Sprint Sees iPhone Subsidies as Necessary Evil

BARCELONA -- Mobile World Congress 2012 -- Sprint Corp. (NYSE: S) got the coveted iPhone on its 3G network last October, a four-year, multi-billion dollar deal with Apple Inc. (Nasdaq: AAPL) that will cause the carrier's profits to decline this year.

The third-largest carrier in the U.S. said it activated over 1.8 million iPhones during the fourth quarter, with 40 percent of them tied to new Sprint customers. But the device also contributed to a surge in Sprint's subsidy payouts, rising to $1.7 billion from $1.2 billion in the year-ago period. (See Sprint's iPhone Q4 Ouch!)

A 10-K released Monday revealed that Sprint committed to purchasing approximately $15.5 billion worth of iPhones, a number that it expects to exceed.

Sprint CEO Dan Hesse acknowledged here on Thursday that rising subsidy prices are a big issue because retail prices aren't climbing along with them.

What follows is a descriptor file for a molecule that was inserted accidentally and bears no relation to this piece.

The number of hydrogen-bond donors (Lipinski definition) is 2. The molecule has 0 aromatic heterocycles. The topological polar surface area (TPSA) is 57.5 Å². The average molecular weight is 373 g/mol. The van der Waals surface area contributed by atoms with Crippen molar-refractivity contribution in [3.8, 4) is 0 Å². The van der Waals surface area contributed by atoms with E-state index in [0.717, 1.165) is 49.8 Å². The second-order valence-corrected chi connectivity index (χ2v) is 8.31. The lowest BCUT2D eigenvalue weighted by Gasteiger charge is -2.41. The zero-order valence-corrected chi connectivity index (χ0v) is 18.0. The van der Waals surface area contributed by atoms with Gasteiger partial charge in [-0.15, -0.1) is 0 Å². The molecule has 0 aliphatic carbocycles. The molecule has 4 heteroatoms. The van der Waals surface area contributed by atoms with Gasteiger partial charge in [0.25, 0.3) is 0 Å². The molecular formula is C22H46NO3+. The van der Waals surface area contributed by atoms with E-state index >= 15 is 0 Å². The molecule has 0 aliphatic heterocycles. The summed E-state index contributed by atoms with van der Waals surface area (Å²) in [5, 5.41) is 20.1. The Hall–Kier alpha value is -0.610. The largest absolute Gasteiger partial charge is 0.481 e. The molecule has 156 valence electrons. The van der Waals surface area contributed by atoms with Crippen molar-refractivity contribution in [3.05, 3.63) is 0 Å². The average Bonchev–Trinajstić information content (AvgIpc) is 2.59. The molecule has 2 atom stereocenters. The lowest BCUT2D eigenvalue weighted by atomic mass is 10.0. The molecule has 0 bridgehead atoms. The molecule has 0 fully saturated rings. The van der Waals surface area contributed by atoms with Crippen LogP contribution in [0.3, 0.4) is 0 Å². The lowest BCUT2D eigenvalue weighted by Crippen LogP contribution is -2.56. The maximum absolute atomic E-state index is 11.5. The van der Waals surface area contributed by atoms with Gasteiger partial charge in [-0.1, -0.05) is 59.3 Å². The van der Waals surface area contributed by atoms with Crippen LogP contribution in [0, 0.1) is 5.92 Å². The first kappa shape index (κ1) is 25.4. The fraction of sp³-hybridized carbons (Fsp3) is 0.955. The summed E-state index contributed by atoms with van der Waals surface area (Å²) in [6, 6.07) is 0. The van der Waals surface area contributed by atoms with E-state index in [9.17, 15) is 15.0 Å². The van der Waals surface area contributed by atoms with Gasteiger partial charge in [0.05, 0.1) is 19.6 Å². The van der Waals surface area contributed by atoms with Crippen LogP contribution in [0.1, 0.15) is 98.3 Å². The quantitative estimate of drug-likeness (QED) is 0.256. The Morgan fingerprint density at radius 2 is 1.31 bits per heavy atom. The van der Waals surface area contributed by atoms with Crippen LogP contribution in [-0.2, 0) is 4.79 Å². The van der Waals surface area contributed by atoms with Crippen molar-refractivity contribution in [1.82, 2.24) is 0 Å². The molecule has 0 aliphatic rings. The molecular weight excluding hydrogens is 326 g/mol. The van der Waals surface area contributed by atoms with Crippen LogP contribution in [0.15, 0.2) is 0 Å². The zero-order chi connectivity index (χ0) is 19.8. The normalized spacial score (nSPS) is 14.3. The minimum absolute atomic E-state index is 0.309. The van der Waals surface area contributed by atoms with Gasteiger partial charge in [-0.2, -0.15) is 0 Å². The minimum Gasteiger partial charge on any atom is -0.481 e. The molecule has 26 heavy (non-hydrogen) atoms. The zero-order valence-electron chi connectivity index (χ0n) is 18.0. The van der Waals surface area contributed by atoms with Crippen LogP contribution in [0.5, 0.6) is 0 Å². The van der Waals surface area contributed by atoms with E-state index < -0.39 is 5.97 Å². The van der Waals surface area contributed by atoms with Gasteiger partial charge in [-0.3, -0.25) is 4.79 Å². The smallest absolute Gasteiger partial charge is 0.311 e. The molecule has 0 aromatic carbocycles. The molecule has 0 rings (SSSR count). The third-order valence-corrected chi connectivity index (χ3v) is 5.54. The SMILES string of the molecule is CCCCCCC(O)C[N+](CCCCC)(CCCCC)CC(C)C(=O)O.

"When you're a carrier paying $400, $500 to $600 for a phone, you're getting more out of it, but the [subsidy] prices continue to go up," Hesse said. "That's a challenge."

But, according to Fared Adib, Sprint's VP of product, the carrier had to carry the iPhone to help it stop customers from leaving and appease those who stayed with Sprint as they waited for the device. It was a gamble Sprint weighed against churn, customer satisfaction and expected sales of the device. Adib says he believes the balance will work out in Sprint's favor in the long run. (See Do Big Subsidies Have Big Staying Power?)

Around the 55-second mark in the Light Reading TV interview below, Adib explains why the iPhone is a necessary evil, but one that's at least improving customer satisfaction.

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Sprint's been in the headlines a lot this week as reports surfaced that its board nixed a deal to acquire MetroPCS Inc. (NYSE: PCS), putting Hesse on the hot seat. Execs wouldn't comment on the deal rumor, but check out the stories below to get caught up on the action. — Sarah Reedy, Senior Reporter, Light Reading Mobile

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